It took a few years, but several Genovese crime family mobsters busted back in 2014 during Operation Fistful finally decided to plead guilty to their role in a multi-million-dollar criminal enterprise on Wednesday. The group includes made man Vito Alberti, who collected “tribute” payments that were kicked up the Mafia ladder.
60-year-old Alberti allegedly worked under supervision of Genovese family capo Charles Tuzzo. In turn, Alberti ran a crew comprised of several enterprising criminals, including 61-year-old Domenick Pucillo, who ran licensed and unlicensed check-cashing businesses in Newark. Pucillo used these to launder illicit revenue from loansharking operations. A very sophisticated scheme that proved very profitable.
Making millions a year
Over a two-year period, Pucillo had approximately $3 million in usurious loans on the street and collected around $1.3 million in interest per year. It is alleged that 71-year-old Genovese associate Robert “Bobby Spags” Spagnola partnered with Pucillo in the loansharking business and received a commission of one point on each loan he secured for Pucillo.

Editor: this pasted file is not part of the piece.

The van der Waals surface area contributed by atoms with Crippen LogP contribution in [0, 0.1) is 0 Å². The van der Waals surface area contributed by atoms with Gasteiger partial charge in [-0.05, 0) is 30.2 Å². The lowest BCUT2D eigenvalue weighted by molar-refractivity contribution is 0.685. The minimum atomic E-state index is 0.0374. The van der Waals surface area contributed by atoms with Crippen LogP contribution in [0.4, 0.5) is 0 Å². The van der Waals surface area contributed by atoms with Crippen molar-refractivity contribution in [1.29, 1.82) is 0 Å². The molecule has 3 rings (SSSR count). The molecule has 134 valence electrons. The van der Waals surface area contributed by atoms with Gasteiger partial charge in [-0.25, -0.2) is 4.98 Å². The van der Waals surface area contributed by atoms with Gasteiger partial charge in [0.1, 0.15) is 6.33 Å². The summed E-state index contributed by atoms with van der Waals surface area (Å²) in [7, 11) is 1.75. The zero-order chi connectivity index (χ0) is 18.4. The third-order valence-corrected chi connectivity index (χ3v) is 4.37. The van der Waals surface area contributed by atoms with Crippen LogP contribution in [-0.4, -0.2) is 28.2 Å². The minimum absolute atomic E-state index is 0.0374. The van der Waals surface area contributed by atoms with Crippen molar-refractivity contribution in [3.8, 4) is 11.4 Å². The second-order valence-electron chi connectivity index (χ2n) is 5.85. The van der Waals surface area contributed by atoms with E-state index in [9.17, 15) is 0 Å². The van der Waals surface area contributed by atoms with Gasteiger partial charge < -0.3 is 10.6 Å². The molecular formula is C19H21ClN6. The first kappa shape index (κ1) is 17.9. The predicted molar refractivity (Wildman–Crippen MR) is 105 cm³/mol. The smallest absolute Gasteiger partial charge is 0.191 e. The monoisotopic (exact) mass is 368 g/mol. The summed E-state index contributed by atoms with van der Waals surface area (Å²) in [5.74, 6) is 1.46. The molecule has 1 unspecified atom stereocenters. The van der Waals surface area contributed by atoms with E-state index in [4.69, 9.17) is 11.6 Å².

Debtors were required to pay interest on a weekly basis. The scheme was designed so that, when the they made loan payments by check, it appeared that they were cashing checks in the ordinary course of Pucillo’s check-cashing business. When they took out loans, victims were required to sign partially completed checks, which Pucillo and his crew could complete and cash through the check-cashing business to collect weekly interest or payments of principal. Debtors could also pay in cash.
After pleading guilty to first-degree conspiracy to commit money laundering, Pucillo faces a decade behind bars. Alberti and Spagnola pleaded guilty to second-degree criminal usury and face a 5-year prison sentence.
For more on this criminal scheme and how it worked, read Genovese crew charged with multi-million-dollar scheme
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